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I'm solving the below differential equation:

$$ 3z^2 U'(z) -2 U(z)^2 - z U(z) + 2 = 0$$

I have two boundary conditions - $U(0)=1$, $U'(0) = -\frac{1}{4}$, however it is apparent that the set of solutions to this equation, before imposing the initial conditions, satisfy the first initial condition $U(0)=1$. Looking at the differential equation this is because it can be rearranged to:

$$ [U(0)]^2 = 1 $$

So it is evident that all of the general solutions should fit this condition. What's more, through "numerical experiment", I believe that the first derivative condition should be satisfied as well (though I can't prove it from the differential equation).

I am not sure that I can set the constant of integration to be anything I want, as this changes the behaviour of the solution. However, I can simplify the solution greatly by choosing "convenient" values of this constant.

Also the resulting function is a function of $\frac{1}{z}$, so it cannot actually be evaluated at 0, so I have been using limits, which feels quite mathematically dodgy.

This is a peculiarity that I have not come up against before - how exactly am I to interpret this?

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Is $z$ a parameter or the independent variable? –  Henning Makholm Dec 22 '11 at 21:34
    
Independant variable, sorry. It's not typical notation, so I'll make it more clear. –  VolatileStorm Dec 22 '11 at 21:42
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The real issue is that $3z^2=0$ when $z=0$, so you cannot apply the fundamental existence/uniqueness theorem. In fact, your calculation (forcing $U(0)^2=1$) shows that this equation has no solution if we try to impose an initial condition where $U(0)^2\not=1$. –  Bill Cook Dec 22 '11 at 22:13
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1 Answer

I'll assume you're interested in $z\ge 0$; for $z\le 0$ you can turn everything 180° about the origin and satisfy the same ODE.

You don't necessarily have $U(0)=1$; it can also be $-1$. So the first boundary condition is not completely superfluous.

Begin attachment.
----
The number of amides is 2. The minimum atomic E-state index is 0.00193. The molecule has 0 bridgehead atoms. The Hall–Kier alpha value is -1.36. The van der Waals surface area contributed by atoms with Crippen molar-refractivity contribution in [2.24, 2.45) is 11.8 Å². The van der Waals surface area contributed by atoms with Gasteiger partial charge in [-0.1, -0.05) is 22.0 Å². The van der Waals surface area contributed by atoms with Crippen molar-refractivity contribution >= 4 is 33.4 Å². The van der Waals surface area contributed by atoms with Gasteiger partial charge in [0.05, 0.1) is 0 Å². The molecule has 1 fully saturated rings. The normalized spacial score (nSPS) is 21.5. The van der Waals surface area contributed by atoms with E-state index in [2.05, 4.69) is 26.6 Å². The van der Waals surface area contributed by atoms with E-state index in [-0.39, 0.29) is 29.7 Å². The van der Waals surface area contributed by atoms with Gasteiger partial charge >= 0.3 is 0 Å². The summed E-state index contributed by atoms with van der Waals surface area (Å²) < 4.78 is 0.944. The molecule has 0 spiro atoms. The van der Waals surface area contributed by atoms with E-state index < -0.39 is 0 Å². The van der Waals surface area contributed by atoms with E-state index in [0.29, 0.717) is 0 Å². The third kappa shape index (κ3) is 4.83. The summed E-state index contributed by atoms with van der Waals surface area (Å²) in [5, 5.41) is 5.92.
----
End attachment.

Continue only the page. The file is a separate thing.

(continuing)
Suppose that we have such a solution, and that it is reasonably smooth -- in particular that $U'(z)$ is bounded on $[0,\epsilon]$. Then for small enough $z$, the $z^2$ term will be insignificant, so we just need to solve $-2U^2-zU+2=0$ for $U$. The quadratic formula gives $$ U\approx\frac{z\pm\sqrt{z^2+16}}{-4} \approx \frac{-1}{4}z \mp 1$$ so your second boundary condition is automatically satisfied for any otherwise well-behaved solution that is defined for $z=0$.

Imagine that we know a "true" $U(z_0)$ for some $z_0>0$. Assume that $z_0$ is "not too large" such that $U(z_0)>0$. What happens to the general solution with $f(z_0)=U(z_0)+\varepsilon$? For a fixed $z_0$, the differential equation tells us that $f'(z_0)$ must be greater or smaller than $U'(z_0)$ according to whether $\varepsilon$ is positive or negative. But that means that when we follow $f$ backwards from $z=z_0$ towards $z=0$, the absolute difference between $U$ and $f$ decreases monotonically as $z$ decreases, so $f$ also hits $f(0)=1$, and by the argument above, $f'(0)=-1/4$ too.

Thus, as you speculate, your boundary conditions is not enough to select one particular solution -- the ODE has a singularity at $(0,1,-1/4)$.

You can't have solutions for every possible value of $f(z_0)$ though; if you set $f(z_0)$ too low and extend towards $z=0$, it will blow up towards $-\infty$ instead of being attracted by the $(0,1)$ singularity. Just on the boundary between these two possibilities there ought to be a single unstable solution with $f(0)=-1$.

A way forward might be to find the unique solution for $z\le 0$ that hits $U(0)=1$, and then try to continue it analytically across the singularity. I'm not quite sure how to go about that, however, and it might not even make any particular sense in your application (whatever that is).

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